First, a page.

# Permutation question

1. Sep 12, 2011

### Stellaferox

Hi,

I have this problem in which a word (lets say "ABERRATIONAL") is given. Now how many permutations (no unique words) can be made given that the 3 A's have to be next to each other?

My solution: regard the 3 A's as one block, so we have 12-3+1 = 10 letters. This gives 10! permutations. The 3 A's yield 3! permutations. Answer = 10!.3!

This is wrong. The answer should be 302.400.

Help and insight is appreciated!

regards,

Marc

2. Sep 12, 2011

### Jamma

Your idea of counting the A's as one letter is the right way to approach this (you can just pretend that you throw them away any extra A's originally and start the problem from there).

Where you've gone wrong is considering two different orderings of the letters as necessarily being different. This matters because you have repetitions of other letters, such as the R. So you need to make sure that two permutations where all letters except the different R's are in the same place, for example, are considered as the same word.

e.g.AAABERRTIONL is one of your words, but in your scheme, if we permute the two R's this is a new word, when it isn't.

3. Sep 12, 2011

### Jamma

Oh, sorry, is this what you meant by "non-unique words". Then I'm not sure what's wrong with your method.

4. Sep 12, 2011

### Stellaferox

Coming from the dutch word "SINAASAPPELS" (oranges) I can understand that the answer should be 302.400 being 10!/(3!.2!) as the SSS and PP have to be counted as interchangable. But the question stated clearly permutaties and not combinations. So A1A2A3-bertionl is not the same as A3A2A1_berationl IMHO. Correct?

5. Sep 12, 2011

### Jamma

If you are looking for all the words being unique and all the A's need to appear next to each other, my answer is 10!/2.

Where 302.400 comes from, I'm not sure. Are you sure you've read the question correctly?

6. Sep 12, 2011

### Jamma

Do the R's have to go next to each other? Then I would get 9!.2!.3! (for the same reason as before, if the ordering of the R's matters).

So, if you want all unique words but where the ordering of the different letters matters, I would get:

12!=479001600

If the different orderings of the R's and A's doesn't matter so that I just want all words I can make with those letters, I get:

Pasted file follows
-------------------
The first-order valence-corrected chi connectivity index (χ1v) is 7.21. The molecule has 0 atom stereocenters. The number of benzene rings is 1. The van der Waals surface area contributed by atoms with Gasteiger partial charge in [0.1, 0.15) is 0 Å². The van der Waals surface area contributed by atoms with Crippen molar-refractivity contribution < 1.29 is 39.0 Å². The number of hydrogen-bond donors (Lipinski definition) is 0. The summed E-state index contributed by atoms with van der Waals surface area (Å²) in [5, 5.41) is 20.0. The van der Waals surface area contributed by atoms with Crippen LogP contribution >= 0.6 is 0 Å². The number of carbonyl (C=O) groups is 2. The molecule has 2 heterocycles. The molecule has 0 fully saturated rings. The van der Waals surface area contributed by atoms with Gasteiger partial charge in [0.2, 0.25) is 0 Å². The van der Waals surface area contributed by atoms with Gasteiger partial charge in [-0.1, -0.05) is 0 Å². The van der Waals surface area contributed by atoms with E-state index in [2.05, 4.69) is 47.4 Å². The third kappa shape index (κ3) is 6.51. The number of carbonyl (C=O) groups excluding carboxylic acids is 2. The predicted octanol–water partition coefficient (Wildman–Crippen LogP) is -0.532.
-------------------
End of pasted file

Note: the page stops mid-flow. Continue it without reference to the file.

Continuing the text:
12!/(2!.3!)=39916800

If you want all words where the ordering of the letters matters and all the A's are next to each other, you get:

10!.3!=21772800

If you want all such words where the A's come next to each other, and the ordering of the same letters doesn't matter then you get:

10!/2=1814400

If you want all such words where the A's come next to each other, and the R's come next to each other, then you will get

9!=362880

and 9!.2=725760 if the order of the R's matters but still need to be next to each other.

None of these are low enough to be 302.400=120800, so I advise you look at the question again!

Last edited: Sep 12, 2011
7. Sep 12, 2011

### Stellaferox

No it's just the A's that have to be adjacent. I can see that the answer 302.400 for the dutch word is correct regarding just the unique words but the question was how many possibilities without regarding A1A2A3-bertionl and A2A3A1-bertionl as the same word.

8. Sep 12, 2011

### Jamma

For simplicity, let's label the letters (except the A's) as x_1,x_2,x_3,...,x_n and A_1,A_2,...A_m for the A's, since these have special rules (they need to appear together).

Every word of x_i's and A_i's is uniquely determined by the instruction of a word made from A,x_1,x_2,....,x_n (where A denotes a block of A's) together with a permutation of the A_i's. This is quite easy to see (every such instruction defines a unique word and every word defines a unique such instruction).

So we have (n+1)!(m)! such expressions: the (n+1)! is where to place the n+1 terms x_1,x_2,...,A and the m! is the way of arranging the A_1,A_2,...,A_m.

In your case, the answer is 10!.3!. What you did initially is definitely correct, and 302.400 cannot be correct.

9. Sep 12, 2011

### Stellaferox

Well, I thought so too. Thank you very much for your answer and time!

Marc